(no subject)

Jamie Simpson jamessim at uoguelph.ca
Sat Mar 29 03:02:00 EST 1997


Thanks to everyone who has responded to my posting. I have had a couple
of different comments about some of the less traditional, or at least
less practiced, methods of agroforestry.  Where I work in Ontario
(Canada, north of New York, for the unitiated) there are many private
landowners that farm successfully.  Many, probably most, have a woodlot
on the property.  Some manage their woodlot for timber production, but
most don't.  But this is not my concern.  I am interested in the
potential to enhance on-farm revenue by diversifying the crop.  That
is...add trees to the mixture.  Plantation forestry, whether it be for
timber production or biomass production is well researched and shows
promise given the right economics.  However, the research program I am
involved in (ya, I'm a grad student) is looking at the potential for
growing crops and trees, or animals and trees together.  This goes
beyond windbreaks.  I am working on a site that has rows of trees spaced
15 - 20 metres apart, with crops growing in between.  Eventually, this
site will be taken out of crop rotation but the value of the trees will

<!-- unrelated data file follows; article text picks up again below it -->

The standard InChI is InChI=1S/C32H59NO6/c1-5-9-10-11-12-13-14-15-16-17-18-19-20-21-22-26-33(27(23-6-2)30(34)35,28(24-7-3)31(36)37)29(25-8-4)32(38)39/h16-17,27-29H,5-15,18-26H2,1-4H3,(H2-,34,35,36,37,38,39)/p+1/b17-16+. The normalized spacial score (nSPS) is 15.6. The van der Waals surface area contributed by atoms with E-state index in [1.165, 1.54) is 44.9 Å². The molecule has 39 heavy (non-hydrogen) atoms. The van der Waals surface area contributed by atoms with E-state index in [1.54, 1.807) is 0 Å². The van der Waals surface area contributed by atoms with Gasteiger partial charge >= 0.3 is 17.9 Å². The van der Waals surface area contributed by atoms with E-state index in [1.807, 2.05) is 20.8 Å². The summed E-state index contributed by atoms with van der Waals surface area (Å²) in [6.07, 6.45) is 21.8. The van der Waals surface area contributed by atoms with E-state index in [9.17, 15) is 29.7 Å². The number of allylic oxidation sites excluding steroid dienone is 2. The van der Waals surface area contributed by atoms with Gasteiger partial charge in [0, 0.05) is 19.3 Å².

continue to increase.  Our contention is that the value of the trees
will provide a greater economic return than the crops.  AND, will
enhance efforts towards soil conservation, improve water quality,
increase biodiversity, look real pretty, etc.  So far, the greatest
resistance to this method of gaining income from an agricultural land
base has come from farmers that believe that the trees will interfere
with current practices, including such problems as plugging up tile
drains, slowing down plowing and harvesting, damaging equipment,
requiring new equipment, etc.  None of this is true.  

I was hoping that some of the foresters that visit this site have
clients that manage a woodlot and crop or raise animals.  I belive that
we have a workable system, but I would like to know how to address some
of the issues that the landowner may have that would limit the potential
for acceptance of such a system.

Feel free to ask questions or send flames.

Jamie Simpson
Mendicant Friar, Bartender, Aspiring Agroforestry and Part-Time Goalie



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